Stanford professor Krishna Shenoy has developed technology that reads brain signals in monkeys, from implanted electrodes,  to control a cursor moving over a keyboard.   A clinical trial will begin soon, with the goal of creating brain computer interfaces to help paralyzed people communicate.  This could overcome the limitations of eye-controlled keyboards, which do not work when one loses control of the muscles around his or her eyes.

Two monkeys were taught to point to patterns of on-screen yellow and green dots, which spelled letters. Electrodes were then implanted in their brains. They were shown flashing dot letter patterns that spelled Hamlet and New York Times texts. The arrays measured  brain activity when a monkey thought of the where to point its arm, which it had learned to point to the next letter to spell.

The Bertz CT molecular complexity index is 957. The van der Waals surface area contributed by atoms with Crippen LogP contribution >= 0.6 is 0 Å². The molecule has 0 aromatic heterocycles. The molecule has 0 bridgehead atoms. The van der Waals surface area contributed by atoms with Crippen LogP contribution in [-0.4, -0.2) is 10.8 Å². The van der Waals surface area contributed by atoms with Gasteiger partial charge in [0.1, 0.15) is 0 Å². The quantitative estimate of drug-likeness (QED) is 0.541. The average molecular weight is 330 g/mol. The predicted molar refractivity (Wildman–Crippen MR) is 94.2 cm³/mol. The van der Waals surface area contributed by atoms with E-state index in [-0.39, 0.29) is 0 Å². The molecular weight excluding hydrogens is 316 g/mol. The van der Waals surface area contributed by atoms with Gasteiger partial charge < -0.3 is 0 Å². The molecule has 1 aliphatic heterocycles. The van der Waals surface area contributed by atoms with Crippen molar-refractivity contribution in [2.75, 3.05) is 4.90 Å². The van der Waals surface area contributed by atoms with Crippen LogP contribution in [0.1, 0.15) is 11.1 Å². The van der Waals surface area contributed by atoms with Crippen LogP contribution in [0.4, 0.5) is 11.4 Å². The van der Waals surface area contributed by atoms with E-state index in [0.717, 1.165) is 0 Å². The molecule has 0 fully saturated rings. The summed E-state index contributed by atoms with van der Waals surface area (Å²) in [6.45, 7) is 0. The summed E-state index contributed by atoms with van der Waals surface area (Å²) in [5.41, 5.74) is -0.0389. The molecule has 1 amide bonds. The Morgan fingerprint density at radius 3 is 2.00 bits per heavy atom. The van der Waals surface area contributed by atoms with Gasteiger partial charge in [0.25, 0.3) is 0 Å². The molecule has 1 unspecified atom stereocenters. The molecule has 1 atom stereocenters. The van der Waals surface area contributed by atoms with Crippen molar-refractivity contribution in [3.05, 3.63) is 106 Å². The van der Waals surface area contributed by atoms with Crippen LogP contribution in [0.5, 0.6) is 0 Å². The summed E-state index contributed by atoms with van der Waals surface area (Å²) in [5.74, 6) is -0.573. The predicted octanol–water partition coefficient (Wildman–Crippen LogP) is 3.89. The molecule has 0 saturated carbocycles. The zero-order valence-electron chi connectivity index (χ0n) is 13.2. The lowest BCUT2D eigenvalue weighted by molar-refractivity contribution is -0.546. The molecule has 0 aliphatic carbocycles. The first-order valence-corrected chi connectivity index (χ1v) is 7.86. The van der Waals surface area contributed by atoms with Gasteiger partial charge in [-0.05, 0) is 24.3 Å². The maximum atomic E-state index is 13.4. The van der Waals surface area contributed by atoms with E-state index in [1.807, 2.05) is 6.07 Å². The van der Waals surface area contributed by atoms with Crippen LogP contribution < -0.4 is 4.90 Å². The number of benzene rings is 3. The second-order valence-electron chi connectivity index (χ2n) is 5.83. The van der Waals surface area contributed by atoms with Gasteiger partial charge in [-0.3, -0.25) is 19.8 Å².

The monkeys were able to, with their thoughts, type the texts at a speed of 12 words per minute.

Click to view Stanford University video.

Professor Shenoy will discuss this experiment, and current human trials, at ApplySci’s upcoming Wearable Tech + Digital Health + NeuroTech Silicon Valley conference, on February 7-8 at Stanford University.